Title: Object Representation: Geometry, Statistics, and Data Structures
Speaker: Stephen M. Pizer, Kenan Professor of Computer Science, Radiology, Radiation Oncology, & Biomedical Engineering, University of North Carolina, Chapel Hill.
Date: Sunday, November 4, 2001
Time: Two consecutive sessions ... 10-12 noon and 2:00-4:00 pm
Place: 2229 Seamans Center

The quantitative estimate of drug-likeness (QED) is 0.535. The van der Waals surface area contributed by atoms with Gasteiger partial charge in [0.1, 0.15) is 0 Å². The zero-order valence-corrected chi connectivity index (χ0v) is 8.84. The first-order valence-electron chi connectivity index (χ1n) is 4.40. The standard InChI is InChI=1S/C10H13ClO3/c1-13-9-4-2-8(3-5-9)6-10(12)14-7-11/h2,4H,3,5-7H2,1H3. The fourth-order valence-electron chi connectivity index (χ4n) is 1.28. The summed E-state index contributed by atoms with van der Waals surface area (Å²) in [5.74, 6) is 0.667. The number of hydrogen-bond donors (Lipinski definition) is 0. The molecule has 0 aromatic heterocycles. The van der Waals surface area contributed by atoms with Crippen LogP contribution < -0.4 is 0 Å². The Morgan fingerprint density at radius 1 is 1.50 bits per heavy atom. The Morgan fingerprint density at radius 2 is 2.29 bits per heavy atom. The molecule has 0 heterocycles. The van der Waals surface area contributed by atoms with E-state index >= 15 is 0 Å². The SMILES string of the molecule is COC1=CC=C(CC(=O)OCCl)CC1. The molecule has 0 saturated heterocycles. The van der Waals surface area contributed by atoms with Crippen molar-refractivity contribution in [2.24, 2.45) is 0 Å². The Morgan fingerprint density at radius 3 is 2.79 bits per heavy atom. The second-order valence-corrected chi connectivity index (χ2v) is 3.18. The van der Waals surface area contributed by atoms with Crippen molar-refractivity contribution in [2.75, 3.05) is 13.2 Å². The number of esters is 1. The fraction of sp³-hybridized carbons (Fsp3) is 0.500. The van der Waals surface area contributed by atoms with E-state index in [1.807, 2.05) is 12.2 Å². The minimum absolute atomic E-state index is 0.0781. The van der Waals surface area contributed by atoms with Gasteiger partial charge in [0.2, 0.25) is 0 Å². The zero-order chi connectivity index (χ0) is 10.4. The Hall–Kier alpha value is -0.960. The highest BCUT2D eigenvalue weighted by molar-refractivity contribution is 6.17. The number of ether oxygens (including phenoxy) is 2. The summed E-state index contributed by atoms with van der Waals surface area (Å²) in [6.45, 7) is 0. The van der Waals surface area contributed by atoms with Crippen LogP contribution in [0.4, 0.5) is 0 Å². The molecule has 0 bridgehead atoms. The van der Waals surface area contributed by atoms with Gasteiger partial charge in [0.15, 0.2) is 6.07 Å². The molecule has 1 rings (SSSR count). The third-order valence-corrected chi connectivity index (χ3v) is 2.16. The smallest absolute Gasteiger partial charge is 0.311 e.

The geometry of anatomic objects can be described using a variety of different atoms: voxels, landmarks, boundary locations with or without orientation, and medial descriptors. This geometry can be used as the basis for model-based object segmentation from a (typically 3D) image, for image registration, or for characterization of an object's shape. Probability distributions for geometry or shape can be used as priors in posterior optimization methods for segmentation or registration, or they can be used to discriminate classes of shapes, such as normal and pathological variants of an object. In this tutorial I will describe the various atoms and the sampled and parametrized object descriptions that can be built from them, as well as the spatial correspondences across deformation to which they lead, and I will compare these descriptions. Issues of the scales of representation provided and the need for multiple scales will be faced. The means of representing and training probability distributions of geometry will be faced. Metrics for geometric typicality based on pure geometry and metrics based on geometry and probability will be described.